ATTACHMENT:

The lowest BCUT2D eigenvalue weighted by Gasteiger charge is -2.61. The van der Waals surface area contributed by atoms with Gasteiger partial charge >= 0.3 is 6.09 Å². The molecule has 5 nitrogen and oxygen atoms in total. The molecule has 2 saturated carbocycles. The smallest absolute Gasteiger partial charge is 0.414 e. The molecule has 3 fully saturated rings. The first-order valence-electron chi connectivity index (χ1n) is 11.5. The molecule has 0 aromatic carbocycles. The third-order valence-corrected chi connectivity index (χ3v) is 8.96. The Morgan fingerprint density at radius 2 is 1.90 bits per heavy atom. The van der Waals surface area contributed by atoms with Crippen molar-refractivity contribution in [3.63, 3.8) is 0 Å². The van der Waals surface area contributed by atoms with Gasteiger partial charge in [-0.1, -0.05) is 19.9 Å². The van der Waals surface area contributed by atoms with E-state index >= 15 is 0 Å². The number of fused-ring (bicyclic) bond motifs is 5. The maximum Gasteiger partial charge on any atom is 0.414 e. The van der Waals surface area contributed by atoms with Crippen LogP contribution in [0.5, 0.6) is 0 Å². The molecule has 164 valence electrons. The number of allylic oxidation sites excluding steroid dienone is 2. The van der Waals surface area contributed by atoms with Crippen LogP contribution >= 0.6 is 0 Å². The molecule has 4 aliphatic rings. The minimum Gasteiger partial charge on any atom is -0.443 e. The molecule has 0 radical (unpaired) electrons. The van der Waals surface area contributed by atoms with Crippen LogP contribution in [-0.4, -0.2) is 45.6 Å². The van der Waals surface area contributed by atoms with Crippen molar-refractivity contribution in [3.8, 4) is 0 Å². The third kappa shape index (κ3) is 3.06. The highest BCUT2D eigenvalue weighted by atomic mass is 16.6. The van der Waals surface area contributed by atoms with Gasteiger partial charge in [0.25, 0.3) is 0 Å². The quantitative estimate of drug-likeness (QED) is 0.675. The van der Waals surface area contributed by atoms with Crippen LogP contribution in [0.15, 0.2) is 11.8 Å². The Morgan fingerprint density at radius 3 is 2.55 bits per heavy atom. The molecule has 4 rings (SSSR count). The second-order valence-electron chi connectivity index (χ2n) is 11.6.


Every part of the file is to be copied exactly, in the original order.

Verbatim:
The lowest BCUT2D eigenvalue weighted by Gasteiger charge is -2.61. The van der Waals surface area contributed by atoms with Gasteiger partial charge >= 0.3 is 6.09 Å². The molecule has 5 nitrogen and oxygen atoms in total. The molecule has 2 saturated carbocycles. The smallest absolute Gasteiger partial charge is 0.414 e. The molecule has 3 fully saturated rings. The first-order valence-electron chi connectivity index (χ1n) is 11.5. The molecule has 0 aromatic carbocycles. The third-order valence-corrected chi connectivity index (χ3v) is 8.96. The Morgan fingerprint density at radius 2 is 1.90 bits per heavy atom. The van der Waals surface area contributed by atoms with Crippen molar-refractivity contribution in [3.63, 3.8) is 0 Å². The van der Waals surface area contributed by atoms with Gasteiger partial charge in [-0.1, -0.05) is 19.9 Å². The van der Waals surface area contributed by atoms with E-state index >= 15 is 0 Å². The number of fused-ring (bicyclic) bond motifs is 5. The maximum Gasteiger partial charge on any atom is 0.414 e. The van der Waals surface area contributed by atoms with Crippen LogP contribution in [0.5, 0.6) is 0 Å². The molecule has 164 valence electrons. The number of allylic oxidation sites excluding steroid dienone is 2. The van der Waals surface area contributed by atoms with Crippen LogP contribution >= 0.6 is 0 Å². The molecule has 4 aliphatic rings. The minimum Gasteiger partial charge on any atom is -0.443 e. The molecule has 0 radical (unpaired) electrons. The van der Waals surface area contributed by atoms with Crippen LogP contribution in [-0.4, -0.2) is 45.6 Å². The van der Waals surface area contributed by atoms with Crippen molar-refractivity contribution in [3.8, 4) is 0 Å². The third kappa shape index (κ3) is 3.06. The highest BCUT2D eigenvalue weighted by atomic mass is 16.6. The van der Waals surface area contributed by atoms with Gasteiger partial charge in [0.25, 0.3) is 0 Å². The quantitative estimate of drug-likeness (QED) is 0.675. The van der Waals surface area contributed by atoms with Crippen LogP contribution in [0.15, 0.2) is 11.8 Å². The Morgan fingerprint density at radius 3 is 2.55 bits per heavy atom. The molecule has 4 rings (SSSR count). The second-order valence-electron chi connectivity index (χ2n) is 11.6.